• Thus by AD 1190, having secured Multan, Sind and Punjab, Muhammad Ghori had paved the way for a further thrust into the Gangetic Doab.
  • The First Battle of Tarain (AD 1191): Ghori’s possession of Punjab and his attempt to advance into the Gangetic Doab brought him into direct conflict with the Rajput ruler Prithivaraja Chauhan
    • The conflict started with the claims of Bhatinda.
    • Ghori’s army was routed, and he narrowly escaped death.
    • Prithviraj conquered Bhatinda, but he made no effort to garrison it effectively.
      • This gave Ghori an opportunity to re-assemble his forces and make preparations for another advance into India.
  • The Second Battle of Tarain (AD 1192): This battle is regarded as one of the turning points in Indian History.
    • The Indian forces were more in number, but Turkish forces were well organised with swift-moving cavalry.
    • With modern cavalry techniques, the Turkish army defeated Indian forces.
    • A large number of Indian soldiers were killed. Prithviraj tried to escape but was captured near Sarsuti.
    • The Turkish army captured the fortresses of Hansi, Sarsuti and Samana. Then they moved forward, running over Delhi and Ajmer.
    • After Tarain, Ghori returned to Ghazni, leaving the affairs of India in the hand of his trusted slave general Qutbuddin Aibak.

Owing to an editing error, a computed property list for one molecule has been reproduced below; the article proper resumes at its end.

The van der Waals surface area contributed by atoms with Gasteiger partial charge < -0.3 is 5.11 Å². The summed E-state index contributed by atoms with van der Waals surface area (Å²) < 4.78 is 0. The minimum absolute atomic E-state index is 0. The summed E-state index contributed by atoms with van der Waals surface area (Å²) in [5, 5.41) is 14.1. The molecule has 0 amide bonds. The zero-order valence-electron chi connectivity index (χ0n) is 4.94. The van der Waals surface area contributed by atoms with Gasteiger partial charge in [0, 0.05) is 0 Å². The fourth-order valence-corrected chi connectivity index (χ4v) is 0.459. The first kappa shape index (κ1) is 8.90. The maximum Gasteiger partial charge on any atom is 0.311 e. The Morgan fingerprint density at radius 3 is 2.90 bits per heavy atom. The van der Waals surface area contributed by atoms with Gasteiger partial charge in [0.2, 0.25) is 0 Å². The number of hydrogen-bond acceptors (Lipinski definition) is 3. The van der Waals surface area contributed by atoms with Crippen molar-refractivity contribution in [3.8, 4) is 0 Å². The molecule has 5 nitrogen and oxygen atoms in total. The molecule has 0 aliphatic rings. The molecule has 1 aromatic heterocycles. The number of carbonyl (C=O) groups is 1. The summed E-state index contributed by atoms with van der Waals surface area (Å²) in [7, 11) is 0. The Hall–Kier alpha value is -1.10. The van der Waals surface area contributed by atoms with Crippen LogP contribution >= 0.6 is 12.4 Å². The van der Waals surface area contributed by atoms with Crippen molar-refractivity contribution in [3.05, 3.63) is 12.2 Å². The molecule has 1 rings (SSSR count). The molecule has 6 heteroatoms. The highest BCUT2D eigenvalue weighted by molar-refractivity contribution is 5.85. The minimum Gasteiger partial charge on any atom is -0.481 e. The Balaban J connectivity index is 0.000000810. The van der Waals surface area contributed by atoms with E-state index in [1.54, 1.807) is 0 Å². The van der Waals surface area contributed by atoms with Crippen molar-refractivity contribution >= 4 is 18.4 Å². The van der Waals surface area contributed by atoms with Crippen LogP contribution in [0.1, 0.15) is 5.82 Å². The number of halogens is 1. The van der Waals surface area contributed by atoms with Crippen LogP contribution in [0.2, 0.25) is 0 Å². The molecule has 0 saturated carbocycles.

• Battle of Chandwar: In AD 1194, Muhammad Ghori again returned to India. He crossed Yamuna and moved towards Kanauj.
    • He gave a crushing defeat to Jai Chand at Chandwar near Kannauj.
    • Thus the battle of Tarain and Chandwar laid the foundations of Turkish rule in Northern India.



Mongol Invasion of India

Mongols invaded India from 1221 to 1327. The Mongols made Kashmir their vassal state. However, the campaigns against the Delhi Sultanate proved unsuccessful despite constant Mongol incursions.

  • Genghis Khan invasion: During his reign, he made several raids into the Indian subcontinent while chasing down Jalal-ud-din, the last scion of the Khwarezmian Empire.
    • He reached all the way to the outskirts of Lahore near the Indus River before defeating him in 1221.
    • After his death in 1227, his son Ogedei Khan became the Great Khan.
    • In 1235, Mongols attacked Kashmir. It remained under the Mongols for several years since then.
  • Invasions against Delhi Sultanate: In the 1280s, Duwa Khan made several attacks on Sindh, Balochistan, Lahore, and Multan.
    • Alarmed by invasions, the Sultanate, under the reign of Balban, prepared his army.
      • As a result, large-scale attacks ceased, and Mongols could not cross the Indus River. It was followed by future rulers.